In 1996, it wasn’t hard to dub your event ‘the largest collaborative Internet event ever,’ but even by today’s standards, 24 Hours in Cyberspace was an impressive undertaking. Thousands of photographers around the world photographed folks as they were using the Internet, with the goal of showing how this developing technology was impacting peoples’ lives.
By Paul Andrews
Seattle Times Staff Reporter
After all was said, done and digitally transmitted, the impact of yesterday’s ambitious “24 Hours in Cyberspace” project came down to a simple proposition:
Cyberspace and the real world are no longer separate entities.
The project involved dispatching 150 photojournalists to more than 500 sites around the globe, including Seattle, to take pictures of people who not only have real lives, but spend significant parts of them on the Internet. The result: Project director Rick Smolan and his Against All Odds crew documented a richness of human sharing once deemed inconceivable for anything related to technology.
“This way exceeded any of our wildest dreams in terms of energy, enthusiasm, global recognition and human understanding,” Smolan said from his San Francisco “mission control.” There, the crew processed the photos and text with the help of more than 50 high-powered workstation computers collectively containing enough memory to power nearly 1,400 standard desktop computers.
Subjects of the documentary, including more than a dozen “virtual school” students gathered at the Speakeasy Cafe in Seattle’s Belltown area, readily agreed with Smolan.
“It’s really neat to be part of the project,” said Hanna Chung, 12, of the Puget Sound Community School, which also meets at least once weekly in a virtual classroom online.
“This will help people understand what the Internet is all about,” said Chung, who spends 15 minutes to three hours a day on the Internet, including weekends. Like most students at the alternative school, Chung taught herself to program World Wide Web pages and perform other Internet activities. The Internet, she said, is like her “other home.”
“Most of the kids know more about the Internet than I do,” said Andy Smallman, who founded the school two years ago, in part to provide students with a new model of education where they’re part of the community. Students in the program are treated as home-schoolers by the state and must take the GED to be certified.
The only “dark side” to the day came when President Clinton signed the Communications Decency Act, part of sweeping telecommunications legislation, into law. Around the nation, thousands of Web home pages blackened their screen backgrounds or posted blue ribbons in protest of the legislation, which aims to curb pornographic and offensive material on the Internet. Cyberspace’s defenders say the legislation flouts free speech and is impractical because much of the Internet lies beyond American jurisdiction.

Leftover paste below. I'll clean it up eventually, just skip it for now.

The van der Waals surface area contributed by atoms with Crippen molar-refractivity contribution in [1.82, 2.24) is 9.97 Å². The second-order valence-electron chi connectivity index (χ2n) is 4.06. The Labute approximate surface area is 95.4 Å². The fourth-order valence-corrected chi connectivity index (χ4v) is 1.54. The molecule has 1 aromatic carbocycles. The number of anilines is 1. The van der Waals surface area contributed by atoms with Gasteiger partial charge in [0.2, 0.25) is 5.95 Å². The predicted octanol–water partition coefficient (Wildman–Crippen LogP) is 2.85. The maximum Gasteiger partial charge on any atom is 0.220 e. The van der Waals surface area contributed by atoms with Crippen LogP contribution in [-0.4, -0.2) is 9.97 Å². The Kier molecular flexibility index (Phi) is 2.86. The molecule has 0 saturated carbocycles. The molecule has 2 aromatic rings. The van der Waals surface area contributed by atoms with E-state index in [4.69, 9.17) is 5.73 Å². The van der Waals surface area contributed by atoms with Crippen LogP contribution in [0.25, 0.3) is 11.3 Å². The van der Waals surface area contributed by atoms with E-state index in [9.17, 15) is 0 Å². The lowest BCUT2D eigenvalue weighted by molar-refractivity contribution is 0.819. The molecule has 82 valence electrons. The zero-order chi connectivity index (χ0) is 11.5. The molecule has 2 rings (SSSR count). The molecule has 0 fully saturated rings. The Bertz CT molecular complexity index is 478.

The Justice Department yesterday pledged not to initiate prosecutions for a week, and a federal judge, in a challenge brought by civil-rights groups, declined to temporarily block the Decency Act, giving prosecutors until Wednesday to submit written legal arguments.
Smolan decided to keep the “24 Hours” Web home page’s white background. Because the page was intended to have a certain look, he said he did not want to tamper with it at the last minute. The “black armband” protest was organized just this week.
At the “24 Hours” project’s mission control, the first photographs were digitally received from Australia and loaded on to the Web site at 7:40 a.m. yesterday. A collective “sigh of relief” escaped from dozens of the staffers who were up all night.
“It was like the first steps of landing on the moon,” said Patti Richards, a media coordinator.
Gradually, the images started filtering in from other parts of the globe, including Africa, Eastern Europe, South America and Japan.
In Seattle, photographer Natalie Fobes was up at 6 a.m. to shoot Glenn Fleishman, an Internet wizard who in 1994 co-founded one of the first Web businesses – providing sites on the Internet for companies, institutions and others.
Then it was off to Renton to portray Lisa Stevens, founder of the wildly popular Wizards card company, and Vic Wertz. The two met on an Indigo Girls discussion group and later married.
“We’re really trying to capture how the Internet has changed people’s lives, and that’s hard to do,” said Fobes, a former National Geographic and Seattle Times photographer. “We’ve all heard about how kids are learning from others in Brazil or Australia or London. It’s a challenge to illustrate that on film.”
Other local subjects photographed were Paul Allen’s online venture Starwave, Microsoft’s virtual worlds chat program, an Olympia-area veteran of the Bosnia conflict whose missing foot was replicated by a physician through e-mail contacts, and an Evergreen State College program for the disabled. They were photographed by Roger Ressmeyer of the Bill Gates multimedia company Corbis and Steve Ringman of The Seattle Times.
For a parallel student-photojournalism project, contributors at the University of Washington and Henry M. Jackson High School in Mill Creek uploaded images to the 24-hour page. And thousands of “cybercitizens” around the globe were encouraged to make their own contributions.
Some photojournalists used digital cameras, whose images can be transmitted electronically. Most used conventional cameras and film, which is converted to digital form by a scanner.
The page was originally scheduled to shut down at midnight. But Smolan decided to extend it for a day or two.
By mid-March, Against All Odds will issue a CD-ROM and the more conventional coffee-table book documenting the cyberspace effort.